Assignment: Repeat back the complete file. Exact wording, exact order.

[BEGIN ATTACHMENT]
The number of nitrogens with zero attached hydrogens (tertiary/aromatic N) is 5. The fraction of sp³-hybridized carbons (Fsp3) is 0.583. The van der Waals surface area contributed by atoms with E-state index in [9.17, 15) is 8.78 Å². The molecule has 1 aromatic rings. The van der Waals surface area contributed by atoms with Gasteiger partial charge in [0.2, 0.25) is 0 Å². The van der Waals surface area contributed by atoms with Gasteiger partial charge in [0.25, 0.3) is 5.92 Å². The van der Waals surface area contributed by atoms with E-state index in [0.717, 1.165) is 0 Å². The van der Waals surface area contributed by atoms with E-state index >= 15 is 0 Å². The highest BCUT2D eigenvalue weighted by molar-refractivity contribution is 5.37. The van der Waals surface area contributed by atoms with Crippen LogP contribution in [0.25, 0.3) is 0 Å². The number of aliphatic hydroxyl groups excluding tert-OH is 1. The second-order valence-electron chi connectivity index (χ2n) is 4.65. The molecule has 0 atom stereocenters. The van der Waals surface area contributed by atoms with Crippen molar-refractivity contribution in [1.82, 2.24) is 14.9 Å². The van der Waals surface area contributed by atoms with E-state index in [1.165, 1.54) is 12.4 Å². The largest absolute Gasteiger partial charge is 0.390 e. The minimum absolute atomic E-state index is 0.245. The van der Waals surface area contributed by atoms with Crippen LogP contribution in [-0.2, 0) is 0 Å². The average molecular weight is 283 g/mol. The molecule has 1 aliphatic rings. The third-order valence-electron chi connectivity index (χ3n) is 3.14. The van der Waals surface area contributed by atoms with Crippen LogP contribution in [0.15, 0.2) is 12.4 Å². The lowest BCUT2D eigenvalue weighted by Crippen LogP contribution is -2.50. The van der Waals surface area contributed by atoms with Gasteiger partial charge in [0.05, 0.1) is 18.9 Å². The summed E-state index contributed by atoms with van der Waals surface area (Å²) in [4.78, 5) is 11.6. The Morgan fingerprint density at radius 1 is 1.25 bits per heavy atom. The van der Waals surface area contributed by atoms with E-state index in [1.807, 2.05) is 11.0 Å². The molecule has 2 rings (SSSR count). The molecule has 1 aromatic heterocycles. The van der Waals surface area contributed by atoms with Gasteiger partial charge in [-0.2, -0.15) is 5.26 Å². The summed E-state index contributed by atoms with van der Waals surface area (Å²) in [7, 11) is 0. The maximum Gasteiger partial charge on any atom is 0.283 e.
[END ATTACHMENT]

The number of nitrogens with zero attached hydrogens (tertiary/aromatic N) is 5. The fraction of sp³-hybridized carbons (Fsp3) is 0.583. The van der Waals surface area contributed by atoms with E-state index in [9.17, 15) is 8.78 Å². The molecule has 1 aromatic rings. The van der Waals surface area contributed by atoms with Gasteiger partial charge in [0.2, 0.25) is 0 Å². The van der Waals surface area contributed by atoms with Gasteiger partial charge in [0.25, 0.3) is 5.92 Å². The van der Waals surface area contributed by atoms with E-state index in [0.717, 1.165) is 0 Å². The van der Waals surface area contributed by atoms with E-state index >= 15 is 0 Å². The highest BCUT2D eigenvalue weighted by molar-refractivity contribution is 5.37. The van der Waals surface area contributed by atoms with Crippen LogP contribution in [0.25, 0.3) is 0 Å². The number of aliphatic hydroxyl groups excluding tert-OH is 1. The second-order valence-electron chi connectivity index (χ2n) is 4.65. The molecule has 0 atom stereocenters. The van der Waals surface area contributed by atoms with Crippen molar-refractivity contribution in [1.82, 2.24) is 14.9 Å². The van der Waals surface area contributed by atoms with E-state index in [1.165, 1.54) is 12.4 Å². The largest absolute Gasteiger partial charge is 0.390 e. The minimum absolute atomic E-state index is 0.245. The van der Waals surface area contributed by atoms with Crippen LogP contribution in [-0.2, 0) is 0 Å². The average molecular weight is 283 g/mol. The molecule has 1 aliphatic rings. The third-order valence-electron chi connectivity index (χ3n) is 3.14. The van der Waals surface area contributed by atoms with Crippen LogP contribution in [0.15, 0.2) is 12.4 Å². The lowest BCUT2D eigenvalue weighted by Crippen LogP contribution is -2.50. The van der Waals surface area contributed by atoms with Gasteiger partial charge in [0.05, 0.1) is 18.9 Å². The summed E-state index contributed by atoms with van der Waals surface area (Å²) in [4.78, 5) is 11.6. The Morgan fingerprint density at radius 1 is 1.25 bits per heavy atom. The van der Waals surface area contributed by atoms with E-state index in [1.807, 2.05) is 11.0 Å². The molecule has 2 rings (SSSR count). The molecule has 1 aromatic heterocycles. The van der Waals surface area contributed by atoms with Gasteiger partial charge in [-0.2, -0.15) is 5.26 Å². The summed E-state index contributed by atoms with van der Waals surface area (Å²) in [7, 11) is 0. The maximum Gasteiger partial charge on any atom is 0.283 e.